Rethinking how companies are organised and taxed is key to rebuilding after Covid-19.

Banks have a long history of overextending themselves and getting into trouble and for sure there will be future collapses of banks including some as a result of the current Covid-19 crisis. But the numbers will be lower in the current situation as a result of the reregulation of banking that has taken place since the financial crisis. 

Banks now hold much more capital, have better liquidity and are less leveraged than previously. They are far more resilient but equally they are less profitable as they take less risk and have a higher cost of capital.

Given the undesirability for most bank CEOs and their shareholders of giving up short-term profits for long-term stability, it’s unsurprising that they needed to be forced down this road. Few would argue, however, against the advantages of being more resilient in an ever more unpredictable world.

What the current crisis has demonstrated is that many other institutions and infrastructures, including those in both public and private sectors, would benefit from the same resetting of the efficiency-resilience calculation.

Let’s start with the private sector. The efficiency attractions of just-in-time manufacturing and thinly spread supply chains have shown their weaknesses in the current environment with sudden border closures and spikes in demand that could not be met. Should they be more effectively regulated?

Champions of free markets will argue that the realities of bankruptcy for those that get it wrong is the only sanction needed and, furthermore, that if banks had been allowed to go under in the financial crisis they would not need as much regulation. But the reality of modern capitalism is that the disruption and social fallout from a large-scale corporate failure, or even worse an entire sector, is a price that governments are mostly not willing to pay. What this means is there has to be regulation.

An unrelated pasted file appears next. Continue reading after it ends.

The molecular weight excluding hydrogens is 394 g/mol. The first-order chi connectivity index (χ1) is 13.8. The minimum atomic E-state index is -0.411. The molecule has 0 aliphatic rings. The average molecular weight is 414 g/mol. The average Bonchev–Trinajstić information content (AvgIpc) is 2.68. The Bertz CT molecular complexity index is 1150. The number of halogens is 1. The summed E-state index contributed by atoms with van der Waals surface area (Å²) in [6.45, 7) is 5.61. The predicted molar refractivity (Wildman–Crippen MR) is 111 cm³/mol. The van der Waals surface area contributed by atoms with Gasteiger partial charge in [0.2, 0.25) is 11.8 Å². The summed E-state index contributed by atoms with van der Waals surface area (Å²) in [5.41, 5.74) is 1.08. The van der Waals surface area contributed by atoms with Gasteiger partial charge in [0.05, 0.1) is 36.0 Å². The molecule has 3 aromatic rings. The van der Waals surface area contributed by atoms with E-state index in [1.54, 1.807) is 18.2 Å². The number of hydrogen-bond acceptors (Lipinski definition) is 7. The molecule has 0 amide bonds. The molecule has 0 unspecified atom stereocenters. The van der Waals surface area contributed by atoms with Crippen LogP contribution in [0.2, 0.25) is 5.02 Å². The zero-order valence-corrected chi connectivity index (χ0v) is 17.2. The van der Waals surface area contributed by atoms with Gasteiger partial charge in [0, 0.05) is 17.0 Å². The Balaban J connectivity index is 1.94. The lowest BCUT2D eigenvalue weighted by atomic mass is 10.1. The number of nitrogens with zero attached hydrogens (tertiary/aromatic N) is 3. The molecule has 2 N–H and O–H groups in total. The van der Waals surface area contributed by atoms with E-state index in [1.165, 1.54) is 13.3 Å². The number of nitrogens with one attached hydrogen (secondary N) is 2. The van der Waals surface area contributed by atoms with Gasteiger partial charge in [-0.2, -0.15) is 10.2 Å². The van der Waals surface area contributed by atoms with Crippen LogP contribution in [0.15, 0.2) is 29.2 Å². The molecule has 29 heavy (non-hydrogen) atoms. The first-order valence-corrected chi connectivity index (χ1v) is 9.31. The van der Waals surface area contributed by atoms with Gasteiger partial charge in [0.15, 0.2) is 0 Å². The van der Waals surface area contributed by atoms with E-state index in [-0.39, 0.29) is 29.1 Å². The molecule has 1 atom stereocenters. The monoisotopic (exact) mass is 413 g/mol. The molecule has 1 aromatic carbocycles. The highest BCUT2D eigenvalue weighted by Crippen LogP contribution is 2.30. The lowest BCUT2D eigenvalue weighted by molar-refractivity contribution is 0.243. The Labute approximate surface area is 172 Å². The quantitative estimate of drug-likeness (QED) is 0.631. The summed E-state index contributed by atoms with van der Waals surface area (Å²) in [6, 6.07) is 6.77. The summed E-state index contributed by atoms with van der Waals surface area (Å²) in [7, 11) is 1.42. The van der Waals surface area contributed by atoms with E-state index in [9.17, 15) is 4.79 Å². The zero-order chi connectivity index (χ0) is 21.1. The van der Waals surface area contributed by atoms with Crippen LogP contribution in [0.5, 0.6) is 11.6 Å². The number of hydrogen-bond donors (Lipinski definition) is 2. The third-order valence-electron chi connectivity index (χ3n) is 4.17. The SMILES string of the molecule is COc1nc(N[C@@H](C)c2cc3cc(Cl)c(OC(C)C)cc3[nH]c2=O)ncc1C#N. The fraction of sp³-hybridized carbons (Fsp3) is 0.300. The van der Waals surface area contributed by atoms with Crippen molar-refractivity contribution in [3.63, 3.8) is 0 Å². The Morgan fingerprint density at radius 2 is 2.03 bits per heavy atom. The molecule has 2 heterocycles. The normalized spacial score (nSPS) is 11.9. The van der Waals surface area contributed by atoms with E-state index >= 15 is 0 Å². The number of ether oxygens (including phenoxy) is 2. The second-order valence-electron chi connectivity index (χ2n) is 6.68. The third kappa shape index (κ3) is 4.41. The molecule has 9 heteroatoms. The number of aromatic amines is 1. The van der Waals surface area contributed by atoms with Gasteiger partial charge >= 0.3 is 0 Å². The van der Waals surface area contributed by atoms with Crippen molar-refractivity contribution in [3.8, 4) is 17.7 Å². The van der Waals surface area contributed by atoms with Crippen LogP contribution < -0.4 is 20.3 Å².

The same approach needs to guide the thinking around the finances of corporates as illustrated by the current debate over tax deductibility of interest payments. In the low-interest environment that has existed since the financial crisis, and encouraged also by tax deductibility, companies have built up unsustainable debt levels as a way of boosting profits when markets are booming. The result is that many are now highly vulnerable to market shocks. 

Encouraging companies to balance efficiency and resilience in a safer way should be the cornerstone of both regulation and tax policy changes. Next week's blog will look at how the same thinking needs to apply to government institutions and finances.

Brian Caplen is the editor of The Banker. Follow him on Twitter @BrianCaplen

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